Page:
Maximizing the Use of Windows for Interior Gardening

Written by KC Glass on . Posted in Blog

Growing plants indoors can sometimes be challenging. Indoor growing takes some skill and care but also largely depends on your windows and the amount of sunlight available to your plants.

If you want to have greater success growing plants indoors, here are some tips and changes you can follow to help make your growing goals a reality.

Choose a Room With the Right Exposure

Your first step to successful indoor growing is to choose the right room to grow in. Many people think that just because a room has a decent amount of daylight during the day, the plants will do well. However, simple daylight may not be enough for some sun-loving plants.

If you hope to grow plants that require full sun, you’ll need a southern window exposure. Western exposures can work as well. For partial-sun or shade-loving plants, you can reduce sunlight in a room with shades or move plants to an eastern facing window.

Add Insulation

You want to make sure that your windows are well insulated. Sometimes, a plant needs the light from a window but if the window is drafty, the plant will struggle with changes in temperature, especially during winter. You might put up a film or plastic to help an older window accommodate plants, or you might want to replace a window if you hope to grow plants successfully.

Make Small Windows Larger

Sometimes, even in a room with the right exposure, the windows are small or not placed where they would be the most optimal. If you’re dedicated to having an indoor garden, consider enlarging some windows or adding a new window.

A renovation or even new windows may seem like a big change, but adding a window or enlarging a window is not often an invasive or time-consuming renovation. You’ll have enough interior light for growing, especially in the winter time, when the sun is not as powerful and the days are shorter.

Install a Growing Window for Picky Plants

Even with a nice big picture window, some plants still don’t like to grow indoors. However, if you don’t have the resources to build a greenhouse, you can make an indoor greenhouse with one of the windows in your home.

A growing window is made from converting a normal picture window into a three-dimensional space that you can access like a cubby from the inside. The plants sit inside the cubby, getting sun from above and from three sides, but enjoying the climate control of the indoors.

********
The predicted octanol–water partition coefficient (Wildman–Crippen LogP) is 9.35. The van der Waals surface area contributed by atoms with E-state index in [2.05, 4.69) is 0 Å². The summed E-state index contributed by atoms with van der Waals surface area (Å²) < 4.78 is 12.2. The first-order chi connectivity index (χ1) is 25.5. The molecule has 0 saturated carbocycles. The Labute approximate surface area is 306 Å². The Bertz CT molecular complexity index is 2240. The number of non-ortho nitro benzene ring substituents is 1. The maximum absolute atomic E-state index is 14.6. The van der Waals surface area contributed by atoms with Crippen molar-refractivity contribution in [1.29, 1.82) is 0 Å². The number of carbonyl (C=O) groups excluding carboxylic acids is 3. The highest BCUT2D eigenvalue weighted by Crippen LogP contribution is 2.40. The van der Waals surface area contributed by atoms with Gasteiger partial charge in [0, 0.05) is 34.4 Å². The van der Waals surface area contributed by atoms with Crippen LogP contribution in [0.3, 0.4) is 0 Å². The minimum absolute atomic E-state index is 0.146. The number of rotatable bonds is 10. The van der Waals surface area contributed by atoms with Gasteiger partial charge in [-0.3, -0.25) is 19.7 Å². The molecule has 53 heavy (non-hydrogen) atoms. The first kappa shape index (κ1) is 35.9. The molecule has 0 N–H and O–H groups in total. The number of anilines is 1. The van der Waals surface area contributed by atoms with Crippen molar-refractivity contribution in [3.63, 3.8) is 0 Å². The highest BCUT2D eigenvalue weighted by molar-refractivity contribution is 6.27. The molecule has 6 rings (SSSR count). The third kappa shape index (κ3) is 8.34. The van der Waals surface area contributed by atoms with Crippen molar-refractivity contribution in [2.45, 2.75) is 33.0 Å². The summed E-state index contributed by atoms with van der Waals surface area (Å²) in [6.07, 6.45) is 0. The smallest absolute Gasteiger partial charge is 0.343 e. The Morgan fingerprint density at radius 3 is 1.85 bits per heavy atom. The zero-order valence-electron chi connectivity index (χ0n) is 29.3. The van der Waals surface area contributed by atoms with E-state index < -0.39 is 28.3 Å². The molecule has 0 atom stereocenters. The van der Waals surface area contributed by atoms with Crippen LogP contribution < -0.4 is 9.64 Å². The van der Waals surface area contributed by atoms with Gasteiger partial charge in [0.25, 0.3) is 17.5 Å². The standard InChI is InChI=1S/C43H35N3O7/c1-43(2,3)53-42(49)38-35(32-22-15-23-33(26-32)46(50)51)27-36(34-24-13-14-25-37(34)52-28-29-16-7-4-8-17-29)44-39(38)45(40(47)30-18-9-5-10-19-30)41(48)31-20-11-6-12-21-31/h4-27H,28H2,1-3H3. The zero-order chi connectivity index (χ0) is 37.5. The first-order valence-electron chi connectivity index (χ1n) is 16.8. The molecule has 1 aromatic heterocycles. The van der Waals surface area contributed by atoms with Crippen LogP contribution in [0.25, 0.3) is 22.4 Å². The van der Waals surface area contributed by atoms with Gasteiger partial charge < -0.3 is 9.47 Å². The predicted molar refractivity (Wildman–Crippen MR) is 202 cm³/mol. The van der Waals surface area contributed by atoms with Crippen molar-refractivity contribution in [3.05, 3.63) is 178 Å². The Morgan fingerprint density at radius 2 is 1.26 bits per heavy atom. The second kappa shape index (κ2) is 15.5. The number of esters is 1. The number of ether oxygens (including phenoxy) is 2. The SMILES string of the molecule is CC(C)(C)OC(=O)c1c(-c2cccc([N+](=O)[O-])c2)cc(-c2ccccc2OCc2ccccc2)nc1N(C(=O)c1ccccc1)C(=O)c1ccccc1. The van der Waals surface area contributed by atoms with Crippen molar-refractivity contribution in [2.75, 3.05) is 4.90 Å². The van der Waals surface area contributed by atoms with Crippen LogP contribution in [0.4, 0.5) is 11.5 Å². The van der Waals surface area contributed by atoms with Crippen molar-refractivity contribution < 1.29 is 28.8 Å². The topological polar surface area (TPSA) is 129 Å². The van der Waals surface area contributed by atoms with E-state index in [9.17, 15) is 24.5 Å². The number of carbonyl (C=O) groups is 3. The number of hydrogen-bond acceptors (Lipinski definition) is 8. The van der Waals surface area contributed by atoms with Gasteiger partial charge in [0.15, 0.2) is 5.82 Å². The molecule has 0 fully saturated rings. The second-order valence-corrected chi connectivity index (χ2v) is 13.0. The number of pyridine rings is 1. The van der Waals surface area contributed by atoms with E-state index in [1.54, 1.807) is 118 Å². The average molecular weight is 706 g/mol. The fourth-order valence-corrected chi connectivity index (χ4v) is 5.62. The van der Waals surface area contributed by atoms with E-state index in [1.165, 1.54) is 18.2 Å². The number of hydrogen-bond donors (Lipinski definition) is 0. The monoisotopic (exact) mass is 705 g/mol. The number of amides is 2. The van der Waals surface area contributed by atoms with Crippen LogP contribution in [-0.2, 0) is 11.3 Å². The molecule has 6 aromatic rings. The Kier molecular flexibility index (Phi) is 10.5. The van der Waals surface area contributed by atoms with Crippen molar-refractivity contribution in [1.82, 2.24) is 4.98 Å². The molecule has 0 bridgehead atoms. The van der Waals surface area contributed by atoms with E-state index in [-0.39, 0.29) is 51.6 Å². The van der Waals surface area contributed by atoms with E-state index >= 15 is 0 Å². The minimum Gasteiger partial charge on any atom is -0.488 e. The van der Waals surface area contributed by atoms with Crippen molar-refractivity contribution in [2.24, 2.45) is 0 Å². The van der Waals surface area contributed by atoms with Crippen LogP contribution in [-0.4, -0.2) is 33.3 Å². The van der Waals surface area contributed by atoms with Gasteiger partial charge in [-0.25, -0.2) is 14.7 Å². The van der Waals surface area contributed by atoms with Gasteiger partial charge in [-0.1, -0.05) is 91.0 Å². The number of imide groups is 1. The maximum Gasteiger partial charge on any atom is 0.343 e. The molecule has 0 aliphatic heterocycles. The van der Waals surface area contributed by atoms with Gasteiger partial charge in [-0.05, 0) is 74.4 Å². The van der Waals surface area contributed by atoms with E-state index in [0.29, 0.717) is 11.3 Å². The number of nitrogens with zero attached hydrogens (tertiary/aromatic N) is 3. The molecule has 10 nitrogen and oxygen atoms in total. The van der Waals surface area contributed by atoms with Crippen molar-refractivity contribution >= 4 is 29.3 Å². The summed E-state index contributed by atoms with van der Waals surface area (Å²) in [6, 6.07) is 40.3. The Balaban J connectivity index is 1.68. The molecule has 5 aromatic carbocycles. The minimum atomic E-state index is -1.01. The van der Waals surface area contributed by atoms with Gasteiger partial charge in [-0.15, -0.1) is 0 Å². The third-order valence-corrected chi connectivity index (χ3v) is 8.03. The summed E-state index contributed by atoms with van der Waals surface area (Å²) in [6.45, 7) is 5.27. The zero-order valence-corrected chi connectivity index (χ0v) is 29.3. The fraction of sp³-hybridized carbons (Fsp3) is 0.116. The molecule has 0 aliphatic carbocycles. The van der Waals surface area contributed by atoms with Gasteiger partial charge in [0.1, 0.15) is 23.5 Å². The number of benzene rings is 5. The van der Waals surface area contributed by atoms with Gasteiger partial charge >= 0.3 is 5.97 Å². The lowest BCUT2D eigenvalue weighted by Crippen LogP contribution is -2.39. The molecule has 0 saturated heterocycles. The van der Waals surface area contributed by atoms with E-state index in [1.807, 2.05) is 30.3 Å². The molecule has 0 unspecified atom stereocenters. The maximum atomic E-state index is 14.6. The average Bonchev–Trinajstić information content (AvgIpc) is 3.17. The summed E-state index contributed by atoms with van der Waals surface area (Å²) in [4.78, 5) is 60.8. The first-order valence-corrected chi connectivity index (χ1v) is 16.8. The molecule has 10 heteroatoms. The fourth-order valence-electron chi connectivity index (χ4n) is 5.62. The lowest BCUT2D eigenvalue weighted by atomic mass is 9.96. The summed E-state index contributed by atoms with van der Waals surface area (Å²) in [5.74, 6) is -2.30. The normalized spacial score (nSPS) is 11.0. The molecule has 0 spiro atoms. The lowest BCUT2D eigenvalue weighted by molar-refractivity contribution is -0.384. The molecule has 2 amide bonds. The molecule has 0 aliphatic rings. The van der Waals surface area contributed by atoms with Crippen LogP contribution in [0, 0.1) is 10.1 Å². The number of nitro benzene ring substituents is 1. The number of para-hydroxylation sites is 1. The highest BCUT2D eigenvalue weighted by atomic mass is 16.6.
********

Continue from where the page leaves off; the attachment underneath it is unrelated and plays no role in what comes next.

You’ll need to hire a window specialist to make this greenhouse a reality for you. Make sure there is good drainage at the floor of the window to help collect water runoff and condensation. You’ll also need to provide care for the window — clean the glass to prevent mildew growth, and check periodically for air leaks and breaks.

These windows work well on the west of east side of the home instead of on the south. The full southern exposure can be too intense, especially inside a mini greenhouse that can trap heat. The design should include a window shade of some sort to give your plants a break from sunlight if they need it, especially during a heat wave.

Installing a plant window is a big endeavor, but it’s the perfect solution for people who love gardening, who want year-round plants, or for people who enjoy a variety of interesting, more unique houseplants that need a hothouse environment.

Use Mirrors to Your Advantage

When enlarging a window or installing plant window is beyond your maintenance abilities and your budget, you can try optimizing light in a room by adding some mirrors to assist with good sun exposure.

For example, you might get decent light from a small window, but because the window is small, the square of light it lets in passes over your plant too quickly, preventing it from getting enough sunlight to really stay healthy. You could also strategically place a mirror near the plant to continue reflecting sunlight onto the leaves even after the direct light has moved on.

Reflecting light can also help you grow more delicate plants in a southern exposure window. For example, a gentle fern might not enjoy the direct heat and light for so long. But placing the fern out of the way of the window cuts it off from the light. And a mirror on the wall will reflect light to the fern, giving it light without giving it too much intensity.

You can also help increase reflected light in a room by choosing to paint the walls white. White absorbs little light — instead, reflecting a great deal back into the room. Deep, dark colors in a room will make it less hospitable for growing plants.

For more information on adapting your home to grow more plants inside, contact us at Ken Caryl Glass, Inc.

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